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The Worshipper of the Image   By: (1866-1947)

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First Page:

The Worshipper of the Image

By RICHARD LE GALLIENNE

JOHN LANE: THE BODLEY HEAD LONDON AND NEW YORK 1900

THE UNIVERSITY PRESS, CAMBRIDGE, U.S.A.

TO SILENCIEUX

THIS TRAGIC FAIRY TALE

Contents

CHAPTER

I. SMILING SILENCE

II. THE COMING OF SILENCIEUX

III. THE NORTHERN SPHINX

IV. AT THE RISING OF THE MOON

V. SILENCIEUX SPEAKS

VI. THE THREE BLACK PONDS

VII. THE LOVERS OF SILENCIEUX

VIII. A STRANGE KISS FOR SILENCIEUX

IX. THE WONDERFUL WEEK

X. SILENCIEUX WHISPERS

XI. WONDER IN THE WOOD

XII. AUTUMN IN THE VALLEY

XIII. THE HUMAN SACRIFICE

XIV. A SONG OF THE LITTLE DEAD

XV. SILENCIEUX ALONE IN THE WOOD

XVI. THE FIRST TALK ON THE HILLS

XVII. ANTONY ALONE ON THE HILLS

XVIII. THE SECOND TALK ON THE HILLS

XIX. LAST TALK ON THE HILLS

XX. ANTONY'S JUDGMENT UPON SILENCIEUX

XXI. "RESURGAM!"

XXII. THE STRANGENESS OF ANTONY

XXIII. BEATRICE FULFILS HER DESTINY

The Worshipper of the Image

CHAPTER I

SMILING SILENCE

Evening was in the wood, still as the dreaming bracken, secretive, moving softly among the pines as a young witch gathering simples. She wore a hood of finely woven shadows, yet, though she drew it close, sunbeams trooping westward flashed strange lights across her haunted face.

The birds that lived in the wood had broken out into sudden singing as she stole in, hungry for silence, passionate to be alone; and at the foot of every tree she cried "Hush! Hush!" to the bedtime nests. When all but one were still, she slipped the hood from her face and listened to her own bird, the night jar, toiling at his hopeless love from a bough on which already hung a little star.

Then it was that a young man, with a face shining with sorrow, vaulted lightly over the mossed fence and dipped down the green path, among the shadows and the toadstools and the silence.

"Silencieux," he said over to himself "I love you, Silencieux."

Far down the wood came and went through the trees the black and white gable of a little châlet to which he was dreaming his way.

Suddenly a small bronze object caught his eye moving across the mossy path. It was a beautiful beetle, very slim and graceful in shape, with singularly long and fine antennae. Antony had loved these things since he was a child, dragonflies with their lamp like eyes of luminous horn, moths with pall like wings that filled the world with silence as you looked at them, sleepy as death loved them with the passion of a Japanese artist who delights to carve them on quaint nuggets of metal. Perhaps it was that they were so like words words to which he had given all the love and worship of his life. Surely he had loved Silencieux[1] more since he had found for her that beautiful name.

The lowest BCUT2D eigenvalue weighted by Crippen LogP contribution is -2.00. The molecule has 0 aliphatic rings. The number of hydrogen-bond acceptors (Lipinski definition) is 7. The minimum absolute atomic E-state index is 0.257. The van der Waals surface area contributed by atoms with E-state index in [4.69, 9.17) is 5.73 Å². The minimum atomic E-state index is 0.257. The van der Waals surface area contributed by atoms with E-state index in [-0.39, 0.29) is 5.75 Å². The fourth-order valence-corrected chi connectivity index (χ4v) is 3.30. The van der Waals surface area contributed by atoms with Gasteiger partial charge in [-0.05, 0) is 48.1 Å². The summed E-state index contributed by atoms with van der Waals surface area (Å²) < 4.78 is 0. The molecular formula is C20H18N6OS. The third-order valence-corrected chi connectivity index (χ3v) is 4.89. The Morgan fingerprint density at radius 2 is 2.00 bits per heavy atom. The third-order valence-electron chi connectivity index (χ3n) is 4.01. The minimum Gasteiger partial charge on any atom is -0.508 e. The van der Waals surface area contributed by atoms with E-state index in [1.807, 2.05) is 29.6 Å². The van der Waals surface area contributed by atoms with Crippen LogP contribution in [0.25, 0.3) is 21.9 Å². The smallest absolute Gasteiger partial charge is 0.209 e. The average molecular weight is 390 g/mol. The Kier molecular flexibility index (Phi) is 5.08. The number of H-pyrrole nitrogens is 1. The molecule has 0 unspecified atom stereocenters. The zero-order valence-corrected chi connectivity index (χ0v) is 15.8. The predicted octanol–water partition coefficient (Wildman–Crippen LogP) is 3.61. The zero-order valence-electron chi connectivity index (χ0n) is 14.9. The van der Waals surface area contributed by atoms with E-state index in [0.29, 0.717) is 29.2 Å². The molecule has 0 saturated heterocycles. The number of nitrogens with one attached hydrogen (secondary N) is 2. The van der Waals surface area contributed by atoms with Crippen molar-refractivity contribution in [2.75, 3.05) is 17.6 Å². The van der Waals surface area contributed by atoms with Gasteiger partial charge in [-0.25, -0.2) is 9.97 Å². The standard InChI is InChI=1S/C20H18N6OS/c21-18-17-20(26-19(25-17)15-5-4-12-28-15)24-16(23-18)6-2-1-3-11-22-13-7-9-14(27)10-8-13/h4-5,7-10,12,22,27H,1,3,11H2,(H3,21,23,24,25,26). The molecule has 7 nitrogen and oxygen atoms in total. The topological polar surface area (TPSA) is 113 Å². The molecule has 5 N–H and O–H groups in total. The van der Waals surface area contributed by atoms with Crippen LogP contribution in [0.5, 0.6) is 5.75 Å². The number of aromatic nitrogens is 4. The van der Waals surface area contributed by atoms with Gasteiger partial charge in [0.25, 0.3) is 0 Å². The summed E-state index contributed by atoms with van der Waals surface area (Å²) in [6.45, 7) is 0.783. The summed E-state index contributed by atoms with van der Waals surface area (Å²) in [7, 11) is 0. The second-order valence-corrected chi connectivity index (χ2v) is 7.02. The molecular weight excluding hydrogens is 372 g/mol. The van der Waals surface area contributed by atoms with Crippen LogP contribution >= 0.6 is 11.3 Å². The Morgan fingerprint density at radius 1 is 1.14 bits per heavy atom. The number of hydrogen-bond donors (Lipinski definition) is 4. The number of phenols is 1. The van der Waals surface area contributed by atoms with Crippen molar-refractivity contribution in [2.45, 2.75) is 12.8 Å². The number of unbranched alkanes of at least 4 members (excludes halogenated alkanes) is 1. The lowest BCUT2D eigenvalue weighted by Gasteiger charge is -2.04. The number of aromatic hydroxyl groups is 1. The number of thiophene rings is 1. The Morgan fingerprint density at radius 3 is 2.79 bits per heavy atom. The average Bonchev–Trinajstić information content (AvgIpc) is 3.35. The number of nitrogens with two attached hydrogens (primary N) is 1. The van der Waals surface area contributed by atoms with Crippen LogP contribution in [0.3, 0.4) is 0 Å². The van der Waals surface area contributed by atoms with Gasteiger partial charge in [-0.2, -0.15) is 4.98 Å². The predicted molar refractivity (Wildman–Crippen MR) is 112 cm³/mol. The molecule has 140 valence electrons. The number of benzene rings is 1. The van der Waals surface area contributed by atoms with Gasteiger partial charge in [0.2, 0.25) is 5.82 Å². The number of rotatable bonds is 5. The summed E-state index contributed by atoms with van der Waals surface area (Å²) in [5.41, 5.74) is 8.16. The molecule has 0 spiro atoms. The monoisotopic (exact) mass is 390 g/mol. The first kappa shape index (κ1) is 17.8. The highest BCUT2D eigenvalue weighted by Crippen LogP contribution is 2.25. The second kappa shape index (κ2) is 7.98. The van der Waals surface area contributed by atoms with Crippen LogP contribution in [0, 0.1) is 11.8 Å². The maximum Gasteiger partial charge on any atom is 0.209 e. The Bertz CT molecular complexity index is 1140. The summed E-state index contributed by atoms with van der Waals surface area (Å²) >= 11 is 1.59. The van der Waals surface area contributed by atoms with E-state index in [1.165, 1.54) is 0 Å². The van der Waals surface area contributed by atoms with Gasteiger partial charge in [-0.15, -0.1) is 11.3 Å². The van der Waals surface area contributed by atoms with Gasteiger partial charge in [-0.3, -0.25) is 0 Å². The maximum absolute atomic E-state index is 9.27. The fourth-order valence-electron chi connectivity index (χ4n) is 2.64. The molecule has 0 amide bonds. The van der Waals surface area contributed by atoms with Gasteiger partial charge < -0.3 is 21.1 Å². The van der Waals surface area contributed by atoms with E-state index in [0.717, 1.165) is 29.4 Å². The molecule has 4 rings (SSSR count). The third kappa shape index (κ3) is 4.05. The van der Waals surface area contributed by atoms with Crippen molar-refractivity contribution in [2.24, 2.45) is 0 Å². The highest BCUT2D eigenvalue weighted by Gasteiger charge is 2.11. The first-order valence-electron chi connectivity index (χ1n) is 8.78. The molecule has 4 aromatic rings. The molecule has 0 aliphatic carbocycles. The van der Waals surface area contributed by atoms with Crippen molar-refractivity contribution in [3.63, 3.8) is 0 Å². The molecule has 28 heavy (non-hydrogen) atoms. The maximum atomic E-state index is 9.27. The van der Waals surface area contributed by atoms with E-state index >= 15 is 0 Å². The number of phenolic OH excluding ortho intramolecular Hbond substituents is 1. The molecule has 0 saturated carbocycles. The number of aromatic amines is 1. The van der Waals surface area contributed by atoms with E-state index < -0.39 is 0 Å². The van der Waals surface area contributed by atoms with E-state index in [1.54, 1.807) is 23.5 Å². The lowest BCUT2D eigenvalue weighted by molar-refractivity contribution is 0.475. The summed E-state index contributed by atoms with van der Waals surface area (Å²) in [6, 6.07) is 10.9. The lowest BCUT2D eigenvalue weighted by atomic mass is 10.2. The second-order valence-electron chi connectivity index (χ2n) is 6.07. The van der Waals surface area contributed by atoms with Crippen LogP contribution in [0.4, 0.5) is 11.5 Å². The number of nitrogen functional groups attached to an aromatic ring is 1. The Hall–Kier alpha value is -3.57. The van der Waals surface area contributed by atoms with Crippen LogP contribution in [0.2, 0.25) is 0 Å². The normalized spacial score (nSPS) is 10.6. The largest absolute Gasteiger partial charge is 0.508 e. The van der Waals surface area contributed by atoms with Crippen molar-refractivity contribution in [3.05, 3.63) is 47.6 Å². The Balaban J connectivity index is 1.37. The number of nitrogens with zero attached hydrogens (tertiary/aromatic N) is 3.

He held the beetle in his hand a long while, loving it. Then he said to himself, with a smile in which was the delight of a success: "A vase shaped beetle with deer's horns."

The phrase delighted him. He set the insect down on the path, tenderly. He had done with it. He had carved it in seven words. The little model might now touch its delicate way among the ferns at peace.

"A vase shaped beetle with deer's horns," he repeated as he walked on, and then the gathering gloom of the wood suggested an addition: "And some day I shall find in the wood that moth of which I have dreamed since childhood the dark moth with the face of death between his wings."

The châlet stood on a little clearing, in a little circle of pines. From it the ground sloped down towards the valley, and at some distance beneath smoke curled from a house lost amid clouds of foliage, the abounding green life of this damp and brooding hollow. A great window looking down the woodside filled one side of the châlet, and the others were dark with books, an occasional picture or figured jar lighting up the shadow. A small fire flickered beneath a quaintly devised mantel, though it was summer for the mists crept up the hill at night and chilled the souls of the books. A great old bureau, with a wonderful belly of mahogany, filled a corner of the room, breathing antique mystery and refinement... Continue reading book >>




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